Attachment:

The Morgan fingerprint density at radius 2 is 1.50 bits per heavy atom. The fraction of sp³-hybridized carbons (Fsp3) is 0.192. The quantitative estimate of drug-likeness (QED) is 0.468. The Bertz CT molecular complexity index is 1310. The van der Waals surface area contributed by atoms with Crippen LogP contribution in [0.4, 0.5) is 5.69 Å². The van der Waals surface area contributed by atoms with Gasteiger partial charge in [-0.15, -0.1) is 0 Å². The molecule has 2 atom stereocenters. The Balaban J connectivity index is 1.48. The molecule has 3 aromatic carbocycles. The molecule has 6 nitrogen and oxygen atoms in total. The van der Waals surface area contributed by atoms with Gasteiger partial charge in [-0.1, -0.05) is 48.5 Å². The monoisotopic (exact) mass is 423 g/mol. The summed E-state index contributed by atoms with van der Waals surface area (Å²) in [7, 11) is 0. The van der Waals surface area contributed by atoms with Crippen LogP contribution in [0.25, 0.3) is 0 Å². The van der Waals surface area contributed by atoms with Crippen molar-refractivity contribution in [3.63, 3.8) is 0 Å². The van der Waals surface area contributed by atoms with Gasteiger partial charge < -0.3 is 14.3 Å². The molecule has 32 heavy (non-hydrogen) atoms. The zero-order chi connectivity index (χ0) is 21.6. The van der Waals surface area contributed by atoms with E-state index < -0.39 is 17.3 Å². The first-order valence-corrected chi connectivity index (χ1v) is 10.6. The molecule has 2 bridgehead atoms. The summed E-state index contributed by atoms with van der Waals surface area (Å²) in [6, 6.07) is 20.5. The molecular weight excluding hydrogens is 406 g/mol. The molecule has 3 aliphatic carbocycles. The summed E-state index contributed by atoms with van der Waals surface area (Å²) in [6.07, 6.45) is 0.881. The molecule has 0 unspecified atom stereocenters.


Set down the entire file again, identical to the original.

The Morgan fingerprint density at radius 2 is 1.50 bits per heavy atom. The fraction of sp³-hybridized carbons (Fsp3) is 0.192. The quantitative estimate of drug-likeness (QED) is 0.468. The Bertz CT molecular complexity index is 1310. The van der Waals surface area contributed by atoms with Crippen LogP contribution in [0.4, 0.5) is 5.69 Å². The van der Waals surface area contributed by atoms with Gasteiger partial charge in [-0.15, -0.1) is 0 Å². The molecule has 2 atom stereocenters. The Balaban J connectivity index is 1.48. The molecule has 3 aromatic carbocycles. The molecule has 6 nitrogen and oxygen atoms in total. The van der Waals surface area contributed by atoms with Gasteiger partial charge in [-0.1, -0.05) is 48.5 Å². The monoisotopic (exact) mass is 423 g/mol. The summed E-state index contributed by atoms with van der Waals surface area (Å²) in [7, 11) is 0. The van der Waals surface area contributed by atoms with Crippen LogP contribution in [0.25, 0.3) is 0 Å². The van der Waals surface area contributed by atoms with Crippen molar-refractivity contribution in [3.63, 3.8) is 0 Å². The van der Waals surface area contributed by atoms with Gasteiger partial charge < -0.3 is 14.3 Å². The molecule has 32 heavy (non-hydrogen) atoms. The zero-order chi connectivity index (χ0) is 21.6. The van der Waals surface area contributed by atoms with E-state index < -0.39 is 17.3 Å². The first-order valence-corrected chi connectivity index (χ1v) is 10.6. The molecule has 2 bridgehead atoms. The summed E-state index contributed by atoms with van der Waals surface area (Å²) in [6, 6.07) is 20.5. The molecular weight excluding hydrogens is 406 g/mol. The molecule has 3 aliphatic carbocycles. The summed E-state index contributed by atoms with van der Waals surface area (Å²) in [6.07, 6.45) is 0.881. The molecule has 0 unspecified atom stereocenters.